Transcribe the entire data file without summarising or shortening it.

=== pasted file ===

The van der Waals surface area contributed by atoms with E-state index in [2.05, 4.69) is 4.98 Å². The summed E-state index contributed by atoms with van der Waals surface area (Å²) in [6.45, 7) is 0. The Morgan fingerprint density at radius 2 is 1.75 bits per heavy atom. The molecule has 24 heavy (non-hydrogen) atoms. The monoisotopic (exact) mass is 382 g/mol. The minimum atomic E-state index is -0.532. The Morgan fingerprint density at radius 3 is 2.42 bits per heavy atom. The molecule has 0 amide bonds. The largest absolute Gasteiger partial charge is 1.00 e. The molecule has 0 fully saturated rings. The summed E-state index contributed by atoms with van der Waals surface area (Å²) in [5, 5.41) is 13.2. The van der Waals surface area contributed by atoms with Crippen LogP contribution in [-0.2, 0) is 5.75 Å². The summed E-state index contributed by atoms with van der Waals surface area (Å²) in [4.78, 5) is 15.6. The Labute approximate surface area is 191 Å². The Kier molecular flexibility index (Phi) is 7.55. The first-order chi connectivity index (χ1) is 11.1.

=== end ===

The van der Waals surface area contributed by atoms with E-state index in [2.05, 4.69) is 4.98 Å². The summed E-state index contributed by atoms with van der Waals surface area (Å²) in [6.45, 7) is 0. The Morgan fingerprint density at radius 2 is 1.75 bits per heavy atom. The molecule has 24 heavy (non-hydrogen) atoms. The monoisotopic (exact) mass is 382 g/mol. The minimum atomic E-state index is -0.532. The Morgan fingerprint density at radius 3 is 2.42 bits per heavy atom. The molecule has 0 amide bonds. The largest absolute Gasteiger partial charge is 1.00 e. The molecule has 0 fully saturated rings. The summed E-state index contributed by atoms with van der Waals surface area (Å²) in [5, 5.41) is 13.2. The van der Waals surface area contributed by atoms with Crippen LogP contribution in [-0.2, 0) is 5.75 Å². The summed E-state index contributed by atoms with van der Waals surface area (Å²) in [4.78, 5) is 15.6. The Labute approximate surface area is 191 Å². The Kier molecular flexibility index (Phi) is 7.55. The first-order chi connectivity index (χ1) is 11.1.